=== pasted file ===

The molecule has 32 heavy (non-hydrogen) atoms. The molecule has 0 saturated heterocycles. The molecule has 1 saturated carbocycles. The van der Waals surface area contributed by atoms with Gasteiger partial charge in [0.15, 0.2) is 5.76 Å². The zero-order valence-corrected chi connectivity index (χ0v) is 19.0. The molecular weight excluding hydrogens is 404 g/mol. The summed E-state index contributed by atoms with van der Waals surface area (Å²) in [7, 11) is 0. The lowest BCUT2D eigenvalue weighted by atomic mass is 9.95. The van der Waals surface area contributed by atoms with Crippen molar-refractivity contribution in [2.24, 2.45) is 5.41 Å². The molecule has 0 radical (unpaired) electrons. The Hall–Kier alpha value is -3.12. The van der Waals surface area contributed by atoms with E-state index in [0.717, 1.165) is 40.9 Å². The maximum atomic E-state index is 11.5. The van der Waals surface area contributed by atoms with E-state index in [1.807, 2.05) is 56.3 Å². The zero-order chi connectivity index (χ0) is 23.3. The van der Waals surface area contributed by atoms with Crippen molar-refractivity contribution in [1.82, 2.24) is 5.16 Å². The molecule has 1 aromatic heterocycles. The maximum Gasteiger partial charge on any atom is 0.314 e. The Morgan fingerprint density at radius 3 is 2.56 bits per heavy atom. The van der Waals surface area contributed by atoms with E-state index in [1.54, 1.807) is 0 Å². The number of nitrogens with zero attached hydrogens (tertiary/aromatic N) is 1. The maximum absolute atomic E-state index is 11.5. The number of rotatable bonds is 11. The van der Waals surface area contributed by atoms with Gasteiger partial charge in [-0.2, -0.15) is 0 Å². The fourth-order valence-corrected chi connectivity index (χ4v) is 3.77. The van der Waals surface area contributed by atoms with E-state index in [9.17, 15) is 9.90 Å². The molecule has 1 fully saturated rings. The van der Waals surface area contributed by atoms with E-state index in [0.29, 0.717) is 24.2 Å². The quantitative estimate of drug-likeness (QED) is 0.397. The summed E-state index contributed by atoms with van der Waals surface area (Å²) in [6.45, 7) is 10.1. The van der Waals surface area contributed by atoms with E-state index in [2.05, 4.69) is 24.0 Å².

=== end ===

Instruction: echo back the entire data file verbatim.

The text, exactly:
The molecule has 32 heavy (non-hydrogen) atoms. The molecule has 0 saturated heterocycles. The molecule has 1 saturated carbocycles. The van der Waals surface area contributed by atoms with Gasteiger partial charge in [0.15, 0.2) is 5.76 Å². The zero-order valence-corrected chi connectivity index (χ0v) is 19.0. The molecular weight excluding hydrogens is 404 g/mol. The summed E-state index contributed by atoms with van der Waals surface area (Å²) in [7, 11) is 0. The lowest BCUT2D eigenvalue weighted by atomic mass is 9.95. The van der Waals surface area contributed by atoms with Crippen molar-refractivity contribution in [2.24, 2.45) is 5.41 Å². The molecule has 0 radical (unpaired) electrons. The Hall–Kier alpha value is -3.12. The van der Waals surface area contributed by atoms with E-state index in [0.717, 1.165) is 40.9 Å². The maximum atomic E-state index is 11.5. The van der Waals surface area contributed by atoms with E-state index in [1.807, 2.05) is 56.3 Å². The zero-order chi connectivity index (χ0) is 23.3. The van der Waals surface area contributed by atoms with Crippen molar-refractivity contribution in [1.82, 2.24) is 5.16 Å². The molecule has 1 aromatic heterocycles. The maximum Gasteiger partial charge on any atom is 0.314 e. The Morgan fingerprint density at radius 3 is 2.56 bits per heavy atom. The van der Waals surface area contributed by atoms with E-state index in [1.54, 1.807) is 0 Å². The number of nitrogens with zero attached hydrogens (tertiary/aromatic N) is 1. The maximum absolute atomic E-state index is 11.5. The number of rotatable bonds is 11. The van der Waals surface area contributed by atoms with Gasteiger partial charge in [-0.2, -0.15) is 0 Å². The fourth-order valence-corrected chi connectivity index (χ4v) is 3.77. The van der Waals surface area contributed by atoms with E-state index in [9.17, 15) is 9.90 Å². The molecule has 1 fully saturated rings. The van der Waals surface area contributed by atoms with E-state index in [0.29, 0.717) is 24.2 Å². The quantitative estimate of drug-likeness (QED) is 0.397. The summed E-state index contributed by atoms with van der Waals surface area (Å²) in [6.45, 7) is 10.1. The van der Waals surface area contributed by atoms with E-state index in [2.05, 4.69) is 24.0 Å².